An independent watchdog is releasing a much-anticipated report Wednesday on the National Security Agency's controversial "backdoor" spying on emails and communications of Americans.
The Privacy and Civil Liberties Oversight Board announced on its website
that it'll both vote and release its report on spying authorized by Section 702 of the Foreign Intelligence Surveillance Act; a preview was set to be posted on its website Tuesday night.
Section 702 spying is supposed to only target foreigners outside the United States, but the government concedes it sometimes trolls through foreign data searching for the communications of Americans — a method known as "backdoor" spying, the National Journal
"At this point, it's clear that the U.S. government is doing a substantial amount of surveillance related to U.S. persons using this Section 702 authority that's supposed to be directed outside of the country," Kevin Bankston, the policy director for the Open Technology Institute, told the National Journal.
"And that backdoor needs to be shut."
If the watchdog group comes out against the "backdoor" 702 searches, it could put pressure on lawmakers to ban the practice, the National Journal notes.
The Section 702 searches haven’t gotten near the publicity as those that fall under Section 215 of the USA Patriot Act, which NSA uses to collect records on millions of U.S. phone calls.
But they are just as controversial, letting spies dip right into emails and other communications rather than being limited, as they are by by Section 215, to collecting "metadata" like phone numbers and call times, the National Journal reported.
According to SC Magazine,
the United States targeted 89,000 foreigners or groups in its surveillance efforts in 2013 under Section 702 authorization, citing figures from a report last Friday from the Office of the Director of Intelligence in the United Kingdom.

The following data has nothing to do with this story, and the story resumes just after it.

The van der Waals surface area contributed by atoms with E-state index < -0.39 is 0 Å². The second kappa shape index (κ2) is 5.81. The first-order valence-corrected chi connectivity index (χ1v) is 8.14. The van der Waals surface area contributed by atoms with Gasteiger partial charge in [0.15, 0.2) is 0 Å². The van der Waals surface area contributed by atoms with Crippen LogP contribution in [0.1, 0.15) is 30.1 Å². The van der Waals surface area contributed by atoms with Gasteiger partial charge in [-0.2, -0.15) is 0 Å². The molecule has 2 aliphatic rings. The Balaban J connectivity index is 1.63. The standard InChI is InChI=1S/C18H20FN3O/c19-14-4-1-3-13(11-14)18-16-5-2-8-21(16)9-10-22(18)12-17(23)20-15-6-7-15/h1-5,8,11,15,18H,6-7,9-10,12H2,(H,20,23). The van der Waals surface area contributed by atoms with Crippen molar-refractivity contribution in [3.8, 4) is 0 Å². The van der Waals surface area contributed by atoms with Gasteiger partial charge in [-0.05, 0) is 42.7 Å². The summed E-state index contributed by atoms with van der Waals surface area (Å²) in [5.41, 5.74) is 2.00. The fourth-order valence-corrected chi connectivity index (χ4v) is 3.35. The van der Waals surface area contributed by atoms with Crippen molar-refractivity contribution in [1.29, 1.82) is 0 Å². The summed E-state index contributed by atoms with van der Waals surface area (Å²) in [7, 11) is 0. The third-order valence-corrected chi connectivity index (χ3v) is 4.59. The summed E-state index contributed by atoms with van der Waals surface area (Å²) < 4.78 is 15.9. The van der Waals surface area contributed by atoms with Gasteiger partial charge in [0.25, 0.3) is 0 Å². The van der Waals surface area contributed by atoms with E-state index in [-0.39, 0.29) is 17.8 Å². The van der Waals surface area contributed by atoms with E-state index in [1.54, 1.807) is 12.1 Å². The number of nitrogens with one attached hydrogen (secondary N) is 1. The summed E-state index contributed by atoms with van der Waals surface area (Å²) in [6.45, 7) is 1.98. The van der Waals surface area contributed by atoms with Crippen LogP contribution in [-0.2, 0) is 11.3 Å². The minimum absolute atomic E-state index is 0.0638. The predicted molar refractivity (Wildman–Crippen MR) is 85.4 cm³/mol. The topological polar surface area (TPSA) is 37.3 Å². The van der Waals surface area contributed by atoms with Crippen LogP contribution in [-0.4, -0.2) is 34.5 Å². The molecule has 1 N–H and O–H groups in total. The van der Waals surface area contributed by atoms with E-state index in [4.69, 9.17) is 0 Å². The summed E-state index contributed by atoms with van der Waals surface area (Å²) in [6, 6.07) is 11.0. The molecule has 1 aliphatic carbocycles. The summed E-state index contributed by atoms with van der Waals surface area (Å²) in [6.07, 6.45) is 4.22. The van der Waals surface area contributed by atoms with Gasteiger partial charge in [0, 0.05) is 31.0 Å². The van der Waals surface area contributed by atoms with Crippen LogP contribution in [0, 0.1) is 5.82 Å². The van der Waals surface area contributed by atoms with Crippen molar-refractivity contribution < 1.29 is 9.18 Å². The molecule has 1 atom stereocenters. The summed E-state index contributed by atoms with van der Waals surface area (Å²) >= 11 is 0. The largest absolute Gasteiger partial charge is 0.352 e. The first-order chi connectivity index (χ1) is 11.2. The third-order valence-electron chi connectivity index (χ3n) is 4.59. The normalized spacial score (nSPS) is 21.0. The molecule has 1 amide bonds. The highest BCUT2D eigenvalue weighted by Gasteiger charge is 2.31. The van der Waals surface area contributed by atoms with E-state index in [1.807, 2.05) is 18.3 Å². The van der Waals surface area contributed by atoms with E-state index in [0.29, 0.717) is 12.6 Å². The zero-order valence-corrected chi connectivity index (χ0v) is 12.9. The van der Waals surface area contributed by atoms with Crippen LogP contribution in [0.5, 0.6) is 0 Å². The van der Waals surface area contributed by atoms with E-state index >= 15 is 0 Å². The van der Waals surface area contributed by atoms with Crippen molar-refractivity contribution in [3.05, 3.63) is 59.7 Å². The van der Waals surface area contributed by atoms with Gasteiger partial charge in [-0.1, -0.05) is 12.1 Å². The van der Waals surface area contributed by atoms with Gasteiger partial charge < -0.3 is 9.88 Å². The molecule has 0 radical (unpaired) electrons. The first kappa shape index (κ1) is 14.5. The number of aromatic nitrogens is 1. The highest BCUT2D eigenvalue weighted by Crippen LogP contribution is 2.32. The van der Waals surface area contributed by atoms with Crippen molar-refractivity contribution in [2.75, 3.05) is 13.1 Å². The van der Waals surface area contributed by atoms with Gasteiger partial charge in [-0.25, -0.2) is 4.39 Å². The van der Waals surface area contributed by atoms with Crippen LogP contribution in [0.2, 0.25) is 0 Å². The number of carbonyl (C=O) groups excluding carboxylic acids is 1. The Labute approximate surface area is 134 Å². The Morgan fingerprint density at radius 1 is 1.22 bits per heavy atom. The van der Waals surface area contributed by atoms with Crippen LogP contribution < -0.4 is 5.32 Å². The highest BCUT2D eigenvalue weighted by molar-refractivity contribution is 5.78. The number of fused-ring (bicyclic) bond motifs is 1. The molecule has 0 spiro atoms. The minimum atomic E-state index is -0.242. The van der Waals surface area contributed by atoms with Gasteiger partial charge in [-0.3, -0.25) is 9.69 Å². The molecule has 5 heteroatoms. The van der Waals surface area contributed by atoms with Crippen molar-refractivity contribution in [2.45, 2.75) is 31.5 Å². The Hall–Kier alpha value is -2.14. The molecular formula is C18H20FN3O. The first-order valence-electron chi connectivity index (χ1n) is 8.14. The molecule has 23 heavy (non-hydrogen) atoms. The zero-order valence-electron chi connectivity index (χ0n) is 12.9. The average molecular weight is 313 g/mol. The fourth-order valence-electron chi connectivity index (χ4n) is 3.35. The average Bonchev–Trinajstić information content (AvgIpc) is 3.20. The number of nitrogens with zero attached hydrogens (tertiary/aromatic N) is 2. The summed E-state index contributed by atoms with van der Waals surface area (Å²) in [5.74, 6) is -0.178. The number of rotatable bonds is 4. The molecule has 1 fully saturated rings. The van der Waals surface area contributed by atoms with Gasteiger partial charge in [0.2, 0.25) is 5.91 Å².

The National Journal noted that both the Obama administration and lawmakers are trying to tighten Section 215 in an effort to ban bulk data collection, making Section 702 "a critical remaining battleground in the fight over federal spying."
The watchdog released a report
in January about Section 215, though it didn't get the attention of President Barack Obama's own review group
on surveillance issues.
The National Journal explained under Section 702, the NSA not only looks for messages "to" and "from" certain targets but also messages "about" those targets.
"But knowing what communications are ‘about’ a target means the NSA has to scan through nearly everything," the National Journal writes.
A House's version of the NSA reform bill, the USA Freedom Act,
would explicitly allow for the collection of information "about" targets.
Privacy advocates are pressing the Senate to strip the language out, the National Journal reported.
"I think it'll impact the debate in Congress by providing the public with a very good overview of how Section 702 works," Mark Jaycox, a legislative for the Electronic Frontier Foundation, told the National Journal. "Currently, there are still many questions about how exactly 702 is used."
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